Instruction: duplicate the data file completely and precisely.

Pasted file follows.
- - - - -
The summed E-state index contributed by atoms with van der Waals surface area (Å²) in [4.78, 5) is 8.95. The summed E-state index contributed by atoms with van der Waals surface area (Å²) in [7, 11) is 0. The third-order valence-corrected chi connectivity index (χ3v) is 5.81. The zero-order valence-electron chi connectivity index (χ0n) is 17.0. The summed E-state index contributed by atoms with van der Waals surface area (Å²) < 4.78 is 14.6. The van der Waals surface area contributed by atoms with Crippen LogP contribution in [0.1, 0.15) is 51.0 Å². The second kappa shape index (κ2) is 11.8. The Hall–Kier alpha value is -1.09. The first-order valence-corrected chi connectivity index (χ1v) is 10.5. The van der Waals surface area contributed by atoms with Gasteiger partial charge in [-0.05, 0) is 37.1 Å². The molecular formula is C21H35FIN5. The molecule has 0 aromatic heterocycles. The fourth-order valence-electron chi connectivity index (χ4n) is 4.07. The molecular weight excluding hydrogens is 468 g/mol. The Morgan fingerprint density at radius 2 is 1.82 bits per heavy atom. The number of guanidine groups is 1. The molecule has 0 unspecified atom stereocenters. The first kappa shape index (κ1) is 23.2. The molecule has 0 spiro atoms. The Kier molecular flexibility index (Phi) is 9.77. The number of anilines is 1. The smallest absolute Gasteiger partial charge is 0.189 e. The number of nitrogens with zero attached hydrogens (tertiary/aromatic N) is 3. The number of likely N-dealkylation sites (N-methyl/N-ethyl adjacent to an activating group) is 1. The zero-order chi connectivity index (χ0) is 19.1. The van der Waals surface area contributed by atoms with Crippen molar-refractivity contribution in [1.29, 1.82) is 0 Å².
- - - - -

The summed E-state index contributed by atoms with van der Waals surface area (Å²) in [4.78, 5) is 8.95. The summed E-state index contributed by atoms with van der Waals surface area (Å²) in [7, 11) is 0. The third-order valence-corrected chi connectivity index (χ3v) is 5.81. The zero-order valence-electron chi connectivity index (χ0n) is 17.0. The summed E-state index contributed by atoms with van der Waals surface area (Å²) < 4.78 is 14.6. The van der Waals surface area contributed by atoms with Crippen LogP contribution in [0.1, 0.15) is 51.0 Å². The second kappa shape index (κ2) is 11.8. The Hall–Kier alpha value is -1.09. The first-order valence-corrected chi connectivity index (χ1v) is 10.5. The van der Waals surface area contributed by atoms with Gasteiger partial charge in [-0.05, 0) is 37.1 Å². The molecular formula is C21H35FIN5. The molecule has 0 aromatic heterocycles. The fourth-order valence-electron chi connectivity index (χ4n) is 4.07. The molecular weight excluding hydrogens is 468 g/mol. The Morgan fingerprint density at radius 2 is 1.82 bits per heavy atom. The number of guanidine groups is 1. The molecule has 0 unspecified atom stereocenters. The first kappa shape index (κ1) is 23.2. The molecule has 0 spiro atoms. The Kier molecular flexibility index (Phi) is 9.77. The number of anilines is 1. The smallest absolute Gasteiger partial charge is 0.189 e. The number of nitrogens with zero attached hydrogens (tertiary/aromatic N) is 3. The number of likely N-dealkylation sites (N-methyl/N-ethyl adjacent to an activating group) is 1. The zero-order chi connectivity index (χ0) is 19.1. The van der Waals surface area contributed by atoms with Crippen molar-refractivity contribution in [1.29, 1.82) is 0 Å².